TRENTON, N.J. (AP) — One former political ally of Gov. Chris Christie pleaded guilty Friday and two others were charged in an indictment related to causing a traffic jam near the George Washington Bridge for political retribution.
Here's a look at where the case stands.
David Wildstein, who went to high school with Christie and later became a top official in the Port Authority of New York and New Jersey, pleaded guilty to two criminal counts. He admitted that he helped plot lane closures in Fort Lee on an approach to the world's business bridge as political payback against that community's Democratic mayor for failing to support Christie's re-election campaign.
The lane closures caused four massive morning traffic jams in September 2013.
Christie's former deputy chief of staff, Bridget Kelly, and his former top appointee at the Port Authority, Bill Baroni, were each charged with seven criminal counts including wire fraud and civil rights depravation.
U.S. Attorney Paul Fishman says Wildstein, Kelly and Baroni used public resources for political purposes.
Kelly said she was innocent. Baroni's lawyer said Baroni was innocent. Both asserted that Wildstein was lying.
Kelly and Baroni are due in court Monday for arraignments.
Christie, who is considering seeking the Republican presidential nomination next year, was not implicated in the indictment.
Christie says the indictment supports his position from the beginning that he had nothing to do with the lane closures or cover-up. "The moment I first learned of this unacceptable behavior I took action, firing staff believed to be accountable, calling for an outside investigation and agreeing to fully cooperate with all appropriate investigations, which I have done," he said in a statement.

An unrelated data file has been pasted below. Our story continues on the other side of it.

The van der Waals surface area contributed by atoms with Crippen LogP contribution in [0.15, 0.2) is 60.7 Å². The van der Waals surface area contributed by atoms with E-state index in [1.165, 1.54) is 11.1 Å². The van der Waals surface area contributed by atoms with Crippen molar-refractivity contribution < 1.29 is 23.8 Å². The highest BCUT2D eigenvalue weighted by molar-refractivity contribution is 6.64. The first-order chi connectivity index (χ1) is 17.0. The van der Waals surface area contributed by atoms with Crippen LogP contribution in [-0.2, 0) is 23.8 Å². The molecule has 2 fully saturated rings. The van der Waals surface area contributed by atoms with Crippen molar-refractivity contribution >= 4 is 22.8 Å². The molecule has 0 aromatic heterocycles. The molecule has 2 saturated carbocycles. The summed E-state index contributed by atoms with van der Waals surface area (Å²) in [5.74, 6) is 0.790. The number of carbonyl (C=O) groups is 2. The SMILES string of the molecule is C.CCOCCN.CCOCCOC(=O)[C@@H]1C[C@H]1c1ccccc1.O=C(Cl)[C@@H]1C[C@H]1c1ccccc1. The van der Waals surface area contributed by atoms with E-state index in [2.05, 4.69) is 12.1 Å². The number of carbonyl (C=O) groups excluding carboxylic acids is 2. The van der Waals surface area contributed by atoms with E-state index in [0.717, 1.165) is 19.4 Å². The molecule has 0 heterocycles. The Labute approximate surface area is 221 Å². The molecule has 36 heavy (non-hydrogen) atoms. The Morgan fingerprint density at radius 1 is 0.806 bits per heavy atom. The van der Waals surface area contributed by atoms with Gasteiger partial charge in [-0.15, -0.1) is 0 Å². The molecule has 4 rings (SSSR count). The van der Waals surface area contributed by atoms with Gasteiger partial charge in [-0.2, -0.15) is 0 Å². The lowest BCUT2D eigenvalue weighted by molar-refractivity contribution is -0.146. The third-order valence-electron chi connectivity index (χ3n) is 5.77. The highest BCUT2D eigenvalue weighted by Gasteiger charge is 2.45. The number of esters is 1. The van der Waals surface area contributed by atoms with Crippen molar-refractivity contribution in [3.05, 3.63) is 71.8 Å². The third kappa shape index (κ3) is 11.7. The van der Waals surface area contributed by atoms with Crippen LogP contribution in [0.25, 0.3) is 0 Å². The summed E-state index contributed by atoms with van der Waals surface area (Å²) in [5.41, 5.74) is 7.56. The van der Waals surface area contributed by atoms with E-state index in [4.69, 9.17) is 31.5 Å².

WHAT CASE IS CLOSED
Lawyers for another former Christie aide disclosed a letter they received Friday from the U.S. Attorney's office stating that it has closed the investigation into whether state officials threatened to withhold Superstorm Sandy aid from Hoboken. City officials said they were told aid would depend partly on whether the mayor supported a private real estate development deal.
The developer was represented by the law firm of David Samson, who was also the chairman of the Port Authority and a Christie confidante.
WHAT CASE APPEARS NOT TO BE CLOSED
Investigators have sought documents regarding other issues involving Samson. Some of the questions have been about a twice-weekly direct United Airlines flight from Newark to Columbia, South Carolina, that began after Samson became chairman and was canceled days after he resigned last year. Samson had a second home about 50 miles from the Columbia airport.
A spokeswoman for Samson would not say whether he had received any communications from authorities saying that an investigation of him had been closed.
The Democratic New Jersey state lawmakers who have been investigating the case on their own say the indictments demonstrate a need for reforms to ensure that this sort of thing can't happen again at the bistate agency.
Christie and New York Gov. Andrew Cuomo both vetoed legislation to overhaul the agency, saying they wanted to implement another set of changes instead.